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Intel Core 2 Extreme QX6850 Quad-Core
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by Rob Williams on July 16, 2007 in Intel Processors

Intel today is announcing their 1333FSB Core 2 line-up, which consists of three dual-cores, including the E6750 we previewed a few weeks ago, and also the 3.0GHz quad-core that we are testing out today. Read on as we explore all of what Intel’s latest flagship processor has to offer.

Introduction

When Intel launched their P35 chipset two months ago, it ushered in not only DDR3 support, but also native 1333FSB support. This wasn’t much of a surprise, since DDR3-1333 is a standard, and it’s common to want to run 1:1 ratios with the FSB and memory frequency. We saw this with 800FSB CPUs and DDR2-800 memory and also 1066FSB CPUs with DDR2-1066 memory. The next big thing from Intel will be 1333FSB Penryn, which we have taken a look at in depth in previous months. To tide us over until then, Intel is launching refreshing parts of their Core 2 line-up to include native 1333FSB processors.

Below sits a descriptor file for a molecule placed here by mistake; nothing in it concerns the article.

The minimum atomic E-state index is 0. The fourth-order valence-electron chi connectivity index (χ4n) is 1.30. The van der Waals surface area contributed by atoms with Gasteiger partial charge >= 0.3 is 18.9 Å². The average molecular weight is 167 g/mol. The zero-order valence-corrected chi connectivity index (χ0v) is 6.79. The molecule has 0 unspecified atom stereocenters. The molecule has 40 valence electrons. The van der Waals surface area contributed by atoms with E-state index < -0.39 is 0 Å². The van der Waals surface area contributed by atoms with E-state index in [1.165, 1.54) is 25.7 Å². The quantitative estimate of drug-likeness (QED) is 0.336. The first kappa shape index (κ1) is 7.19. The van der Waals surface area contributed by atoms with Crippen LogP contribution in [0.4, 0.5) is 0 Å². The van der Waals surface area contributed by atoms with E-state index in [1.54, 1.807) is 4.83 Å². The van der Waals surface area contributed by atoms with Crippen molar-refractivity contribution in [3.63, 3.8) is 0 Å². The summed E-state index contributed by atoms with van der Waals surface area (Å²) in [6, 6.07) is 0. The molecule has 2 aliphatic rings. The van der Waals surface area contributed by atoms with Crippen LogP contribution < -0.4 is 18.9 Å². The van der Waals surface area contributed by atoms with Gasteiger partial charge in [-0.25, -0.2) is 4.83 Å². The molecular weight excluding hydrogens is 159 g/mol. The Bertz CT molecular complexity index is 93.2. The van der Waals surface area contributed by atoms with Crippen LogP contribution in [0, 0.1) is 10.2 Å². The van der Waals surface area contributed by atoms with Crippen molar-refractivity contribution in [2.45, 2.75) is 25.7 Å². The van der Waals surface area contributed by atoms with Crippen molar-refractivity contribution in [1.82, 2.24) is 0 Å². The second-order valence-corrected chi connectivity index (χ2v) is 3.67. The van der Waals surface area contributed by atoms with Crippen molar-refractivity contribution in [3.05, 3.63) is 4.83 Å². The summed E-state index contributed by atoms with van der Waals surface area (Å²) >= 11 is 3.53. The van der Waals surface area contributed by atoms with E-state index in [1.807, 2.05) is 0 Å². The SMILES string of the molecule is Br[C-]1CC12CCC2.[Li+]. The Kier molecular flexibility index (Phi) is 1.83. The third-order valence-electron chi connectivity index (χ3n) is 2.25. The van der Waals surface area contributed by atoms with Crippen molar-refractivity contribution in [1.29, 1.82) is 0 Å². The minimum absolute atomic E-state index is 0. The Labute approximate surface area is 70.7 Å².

We took a look at their second-to-top offering a few weeks ago, in the form of a 2.66GHz E6750. Although it’s an incredible CPU for the money, we already knew what to expect since it was a ‘mere’ speed bump and retained identical TDPs. You could take any Core 2 Duo and clock it to 1333FSB and have the same performance, in reality.

As I mentioned in that review, though, the biggest reason you should look forward to these new launches is because of their price points. The 2.66GHz E6750 will retail for around $200, which is an incredible thought considering what prices were set at last year. $200 will now get you a very powerful processor that will not be the bottleneck in gaming or other activities. In years past, you almost had to hand over $1,000 for a new CPU if you wanted ultimate performance. The Core 2 series has well proved itself since launch however, with even the budget offerings giving any enthusiast the performance they crave.